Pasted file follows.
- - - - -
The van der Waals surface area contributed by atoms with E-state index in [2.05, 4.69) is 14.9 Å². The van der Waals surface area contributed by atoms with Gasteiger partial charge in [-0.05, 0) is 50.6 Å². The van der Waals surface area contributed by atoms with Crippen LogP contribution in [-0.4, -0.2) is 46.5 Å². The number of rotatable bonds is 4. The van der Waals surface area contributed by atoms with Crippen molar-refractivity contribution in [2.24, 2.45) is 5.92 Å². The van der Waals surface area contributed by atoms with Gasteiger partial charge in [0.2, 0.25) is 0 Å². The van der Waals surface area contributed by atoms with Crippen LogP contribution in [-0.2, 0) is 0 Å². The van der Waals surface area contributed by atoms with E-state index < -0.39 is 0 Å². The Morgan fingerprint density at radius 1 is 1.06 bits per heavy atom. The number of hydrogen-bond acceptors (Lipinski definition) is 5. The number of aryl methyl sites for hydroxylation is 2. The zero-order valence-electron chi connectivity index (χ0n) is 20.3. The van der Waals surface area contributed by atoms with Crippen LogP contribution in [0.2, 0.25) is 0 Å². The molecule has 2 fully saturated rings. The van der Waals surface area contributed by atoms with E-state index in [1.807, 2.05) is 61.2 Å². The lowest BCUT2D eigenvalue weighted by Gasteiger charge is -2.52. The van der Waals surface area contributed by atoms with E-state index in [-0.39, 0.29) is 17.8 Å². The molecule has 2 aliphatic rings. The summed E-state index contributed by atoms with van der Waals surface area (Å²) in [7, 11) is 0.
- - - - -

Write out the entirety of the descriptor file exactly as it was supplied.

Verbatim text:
The van der Waals surface area contributed by atoms with E-state index in [2.05, 4.69) is 14.9 Å². The van der Waals surface area contributed by atoms with Gasteiger partial charge in [-0.05, 0) is 50.6 Å². The van der Waals surface area contributed by atoms with Crippen LogP contribution in [-0.4, -0.2) is 46.5 Å². The number of rotatable bonds is 4. The van der Waals surface area contributed by atoms with Crippen molar-refractivity contribution in [2.24, 2.45) is 5.92 Å². The van der Waals surface area contributed by atoms with Gasteiger partial charge in [0.2, 0.25) is 0 Å². The van der Waals surface area contributed by atoms with Crippen LogP contribution in [-0.2, 0) is 0 Å². The van der Waals surface area contributed by atoms with E-state index < -0.39 is 0 Å². The Morgan fingerprint density at radius 1 is 1.06 bits per heavy atom. The number of hydrogen-bond acceptors (Lipinski definition) is 5. The number of aryl methyl sites for hydroxylation is 2. The zero-order valence-electron chi connectivity index (χ0n) is 20.3. The van der Waals surface area contributed by atoms with Crippen LogP contribution in [0.2, 0.25) is 0 Å². The molecule has 2 fully saturated rings. The van der Waals surface area contributed by atoms with E-state index in [1.807, 2.05) is 61.2 Å². The lowest BCUT2D eigenvalue weighted by Gasteiger charge is -2.52. The van der Waals surface area contributed by atoms with E-state index in [-0.39, 0.29) is 17.8 Å². The molecule has 2 aliphatic rings. The summed E-state index contributed by atoms with van der Waals surface area (Å²) in [7, 11) is 0.